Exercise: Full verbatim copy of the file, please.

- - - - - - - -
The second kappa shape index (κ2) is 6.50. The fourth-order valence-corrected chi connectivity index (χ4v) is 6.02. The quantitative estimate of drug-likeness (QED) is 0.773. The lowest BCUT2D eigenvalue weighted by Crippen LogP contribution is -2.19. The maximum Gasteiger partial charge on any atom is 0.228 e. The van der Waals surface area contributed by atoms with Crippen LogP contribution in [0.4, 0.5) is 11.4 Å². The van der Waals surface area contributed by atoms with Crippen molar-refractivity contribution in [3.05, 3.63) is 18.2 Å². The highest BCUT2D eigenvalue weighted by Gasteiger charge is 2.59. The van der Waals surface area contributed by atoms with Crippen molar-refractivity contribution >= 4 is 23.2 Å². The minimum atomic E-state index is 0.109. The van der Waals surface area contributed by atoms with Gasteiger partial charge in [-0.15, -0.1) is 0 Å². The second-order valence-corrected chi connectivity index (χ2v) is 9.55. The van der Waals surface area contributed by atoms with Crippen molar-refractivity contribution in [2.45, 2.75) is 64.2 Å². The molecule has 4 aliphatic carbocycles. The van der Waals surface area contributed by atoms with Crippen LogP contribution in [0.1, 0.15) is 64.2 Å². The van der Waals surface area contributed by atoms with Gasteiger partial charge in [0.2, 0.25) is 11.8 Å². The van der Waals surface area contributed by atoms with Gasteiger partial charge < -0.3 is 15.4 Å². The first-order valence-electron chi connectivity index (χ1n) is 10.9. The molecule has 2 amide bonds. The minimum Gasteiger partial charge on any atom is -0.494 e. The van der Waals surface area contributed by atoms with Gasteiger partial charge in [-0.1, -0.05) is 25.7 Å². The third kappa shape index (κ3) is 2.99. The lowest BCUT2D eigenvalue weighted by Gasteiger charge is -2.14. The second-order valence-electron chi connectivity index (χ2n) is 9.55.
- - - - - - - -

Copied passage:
The second kappa shape index (κ2) is 6.50. The fourth-order valence-corrected chi connectivity index (χ4v) is 6.02. The quantitative estimate of drug-likeness (QED) is 0.773. The lowest BCUT2D eigenvalue weighted by Crippen LogP contribution is -2.19. The maximum Gasteiger partial charge on any atom is 0.228 e. The van der Waals surface area contributed by atoms with Crippen LogP contribution in [0.4, 0.5) is 11.4 Å². The van der Waals surface area contributed by atoms with Crippen molar-refractivity contribution in [3.05, 3.63) is 18.2 Å². The highest BCUT2D eigenvalue weighted by Gasteiger charge is 2.59. The van der Waals surface area contributed by atoms with Crippen molar-refractivity contribution >= 4 is 23.2 Å². The minimum atomic E-state index is 0.109. The van der Waals surface area contributed by atoms with Gasteiger partial charge in [-0.15, -0.1) is 0 Å². The second-order valence-corrected chi connectivity index (χ2v) is 9.55. The van der Waals surface area contributed by atoms with Crippen molar-refractivity contribution in [2.45, 2.75) is 64.2 Å². The molecule has 4 aliphatic carbocycles. The van der Waals surface area contributed by atoms with Crippen LogP contribution in [0.1, 0.15) is 64.2 Å². The van der Waals surface area contributed by atoms with Gasteiger partial charge in [0.2, 0.25) is 11.8 Å². The van der Waals surface area contributed by atoms with Gasteiger partial charge < -0.3 is 15.4 Å². The first-order valence-electron chi connectivity index (χ1n) is 10.9. The molecule has 2 amide bonds. The minimum Gasteiger partial charge on any atom is -0.494 e. The van der Waals surface area contributed by atoms with Gasteiger partial charge in [-0.1, -0.05) is 25.7 Å². The third kappa shape index (κ3) is 2.99. The lowest BCUT2D eigenvalue weighted by Gasteiger charge is -2.14. The second-order valence-electron chi connectivity index (χ2n) is 9.55.